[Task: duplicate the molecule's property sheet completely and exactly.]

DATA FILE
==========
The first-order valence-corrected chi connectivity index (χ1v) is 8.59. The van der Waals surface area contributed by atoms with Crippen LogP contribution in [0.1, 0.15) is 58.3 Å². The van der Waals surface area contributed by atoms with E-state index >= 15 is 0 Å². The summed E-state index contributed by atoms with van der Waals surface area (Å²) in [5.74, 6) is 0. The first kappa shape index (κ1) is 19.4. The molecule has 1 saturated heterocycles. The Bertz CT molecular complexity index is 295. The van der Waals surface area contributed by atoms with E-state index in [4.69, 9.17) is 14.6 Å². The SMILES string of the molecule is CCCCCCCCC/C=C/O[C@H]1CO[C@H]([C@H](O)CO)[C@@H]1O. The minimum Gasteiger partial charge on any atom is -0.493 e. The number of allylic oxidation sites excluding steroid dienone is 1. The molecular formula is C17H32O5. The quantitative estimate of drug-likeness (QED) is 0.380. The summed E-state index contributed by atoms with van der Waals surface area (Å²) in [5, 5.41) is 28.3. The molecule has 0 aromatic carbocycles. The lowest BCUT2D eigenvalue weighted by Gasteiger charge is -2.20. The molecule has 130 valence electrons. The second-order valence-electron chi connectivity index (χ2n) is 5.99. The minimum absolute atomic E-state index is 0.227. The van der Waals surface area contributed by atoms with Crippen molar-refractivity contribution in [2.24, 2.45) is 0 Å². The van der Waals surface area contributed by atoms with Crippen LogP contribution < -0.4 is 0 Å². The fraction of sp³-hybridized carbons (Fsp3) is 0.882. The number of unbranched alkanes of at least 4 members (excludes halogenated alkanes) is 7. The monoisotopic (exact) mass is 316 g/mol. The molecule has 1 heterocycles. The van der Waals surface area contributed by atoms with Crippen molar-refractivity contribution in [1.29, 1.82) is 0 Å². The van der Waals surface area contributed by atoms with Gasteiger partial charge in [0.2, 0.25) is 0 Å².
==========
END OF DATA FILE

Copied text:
The first-order valence-corrected chi connectivity index (χ1v) is 8.59. The van der Waals surface area contributed by atoms with Crippen LogP contribution in [0.1, 0.15) is 58.3 Å². The van der Waals surface area contributed by atoms with E-state index >= 15 is 0 Å². The summed E-state index contributed by atoms with van der Waals surface area (Å²) in [5.74, 6) is 0. The first kappa shape index (κ1) is 19.4. The molecule has 1 saturated heterocycles. The Bertz CT molecular complexity index is 295. The van der Waals surface area contributed by atoms with E-state index in [4.69, 9.17) is 14.6 Å². The SMILES string of the molecule is CCCCCCCCC/C=C/O[C@H]1CO[C@H]([C@H](O)CO)[C@@H]1O. The minimum Gasteiger partial charge on any atom is -0.493 e. The number of allylic oxidation sites excluding steroid dienone is 1. The molecular formula is C17H32O5. The quantitative estimate of drug-likeness (QED) is 0.380. The summed E-state index contributed by atoms with van der Waals surface area (Å²) in [5, 5.41) is 28.3. The molecule has 0 aromatic carbocycles. The lowest BCUT2D eigenvalue weighted by Gasteiger charge is -2.20. The molecule has 130 valence electrons. The second-order valence-electron chi connectivity index (χ2n) is 5.99. The minimum absolute atomic E-state index is 0.227. The van der Waals surface area contributed by atoms with Crippen molar-refractivity contribution in [2.24, 2.45) is 0 Å². The van der Waals surface area contributed by atoms with Crippen LogP contribution < -0.4 is 0 Å². The fraction of sp³-hybridized carbons (Fsp3) is 0.882. The number of unbranched alkanes of at least 4 members (excludes halogenated alkanes) is 7. The monoisotopic (exact) mass is 316 g/mol. The molecule has 1 heterocycles. The van der Waals surface area contributed by atoms with Crippen molar-refractivity contribution in [1.29, 1.82) is 0 Å². The van der Waals surface area contributed by atoms with Gasteiger partial charge in [0.2, 0.25) is 0 Å².